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pone-0008754-g001: Localization of HLA-restricted T cell epitopes of conserved sequences of influenza polymerases, NP, and M1 proteins.Numbers represent aa positions. Highly conserved aa are shown as grey boxes. T cell epitopes were restricted by HLA-DR4 (black boxes), -DR3 (blue boxes), -DR2 (brown boxes), -A24 (green boxes), and -B7 (orange boxes).

Mentions: Immunization of the HLA transgenic mice with the 196 H1N1 peptides was carried out with 2 pools of about 100 peptides each, with groups of 9 mice of each transgenic strain. Interferon-γ (IFN-γ) ELISpot assays for HLA-restricted class I and class II responses were performed with splenocytes of the immunized mice that were depleted of CD4+ and CD8+ T cells, respectively, to identify the responding T cell subset. The initial assays contained matrix arrays of peptide pools followed by validation assays with individual peptides [19]. Of the 196 peptides, 54 contained T cell epitopes that elicited 63 ELISpot responses (8 A24, 2 B7, 16 DR2, 17 DR3, and 20 DR4) (Table 1). None of the 196 peptides tested induced T cell responses in mice expressing the HLA-A2 allele. Forty-seven (47) of the 54 epitopes were restricted by one HLA allele; eight by class I HLA-A24 and -B7, and 39 by class II HLA-DR2, -DR3, and -DR4. The remaining 7 peptides contained epitopes that were presented by at least two HLA alleles of distinct supertypes i.e. they contained multiple or promiscuous T cell epitopes. Epitopes of PB1680–696 and PB2548–564 were presented by both HLA class I and II alleles. Sixteen (16) pairs of consecutive peptides were restricted by the same HLA allele, possibly because there were identical epitopes in the overlapping 11 aa sequence shared by the 2 adjacent peptides. Clusters of 2 or more T cell epitopes with at least 16 conserved aa were M1175–197, PB1120–142, 340–374, 489–576, and PB242–64, 126–146 (Table 1, Figure 1).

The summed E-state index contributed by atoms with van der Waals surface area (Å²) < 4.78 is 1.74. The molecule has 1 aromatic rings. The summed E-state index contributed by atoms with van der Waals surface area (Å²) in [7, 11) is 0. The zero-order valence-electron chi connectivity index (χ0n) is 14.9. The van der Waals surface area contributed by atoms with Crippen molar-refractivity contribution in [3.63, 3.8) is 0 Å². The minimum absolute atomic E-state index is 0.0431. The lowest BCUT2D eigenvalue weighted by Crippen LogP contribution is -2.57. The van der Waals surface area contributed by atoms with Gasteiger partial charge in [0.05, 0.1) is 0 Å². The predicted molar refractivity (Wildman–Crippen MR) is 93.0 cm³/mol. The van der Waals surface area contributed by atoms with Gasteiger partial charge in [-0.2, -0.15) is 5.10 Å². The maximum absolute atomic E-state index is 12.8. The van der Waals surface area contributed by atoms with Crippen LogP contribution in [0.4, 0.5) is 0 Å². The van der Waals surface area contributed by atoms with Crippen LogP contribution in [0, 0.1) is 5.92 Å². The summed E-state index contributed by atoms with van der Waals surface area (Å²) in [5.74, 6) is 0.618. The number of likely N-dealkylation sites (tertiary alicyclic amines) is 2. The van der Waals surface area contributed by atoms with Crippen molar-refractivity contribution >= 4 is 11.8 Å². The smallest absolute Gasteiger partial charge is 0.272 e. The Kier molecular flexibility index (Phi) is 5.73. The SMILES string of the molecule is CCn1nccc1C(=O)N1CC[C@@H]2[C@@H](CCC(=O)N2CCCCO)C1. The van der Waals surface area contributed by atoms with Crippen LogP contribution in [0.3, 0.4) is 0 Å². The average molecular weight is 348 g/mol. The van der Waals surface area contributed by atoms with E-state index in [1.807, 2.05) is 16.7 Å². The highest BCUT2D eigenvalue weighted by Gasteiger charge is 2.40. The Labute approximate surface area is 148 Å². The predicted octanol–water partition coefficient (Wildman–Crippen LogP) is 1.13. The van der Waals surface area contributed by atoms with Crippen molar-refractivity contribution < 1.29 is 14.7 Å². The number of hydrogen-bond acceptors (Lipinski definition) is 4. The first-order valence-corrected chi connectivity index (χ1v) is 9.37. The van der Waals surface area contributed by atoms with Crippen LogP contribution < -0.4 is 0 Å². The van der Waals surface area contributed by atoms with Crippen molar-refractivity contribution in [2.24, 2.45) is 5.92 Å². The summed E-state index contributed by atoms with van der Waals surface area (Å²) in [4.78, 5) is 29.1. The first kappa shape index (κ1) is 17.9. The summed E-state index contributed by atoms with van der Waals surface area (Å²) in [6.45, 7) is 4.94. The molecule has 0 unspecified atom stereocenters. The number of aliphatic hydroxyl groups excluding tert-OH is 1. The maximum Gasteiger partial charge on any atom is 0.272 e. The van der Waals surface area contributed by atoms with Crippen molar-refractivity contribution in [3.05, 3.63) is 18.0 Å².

Conservation and diversity of influenza A H1N1 HLA-restricted T cell epitope candidates for epitope-based vaccines.

Tan PT, Heiny AT, Miotto O, Salmon J, Marques ET, Lemonnier F, August JT - PLoS ONE (2010)

Localization of HLA-restricted T cell epitopes of conserved sequences of influenza polymerases, NP, and M1 proteins.Numbers represent aa positions. Highly conserved aa are shown as grey boxes. T cell epitopes were restricted by HLA-DR4 (black boxes), -DR3 (blue boxes), -DR2 (brown boxes), -A24 (green boxes), and -B7 (orange boxes).
© Copyright Policy
Related In: Results  -  Collection

Show All Figures
getmorefigures.php?uid=PMC2807450&req=5

pone-0008754-g001: Localization of HLA-restricted T cell epitopes of conserved sequences of influenza polymerases, NP, and M1 proteins.Numbers represent aa positions. Highly conserved aa are shown as grey boxes. T cell epitopes were restricted by HLA-DR4 (black boxes), -DR3 (blue boxes), -DR2 (brown boxes), -A24 (green boxes), and -B7 (orange boxes).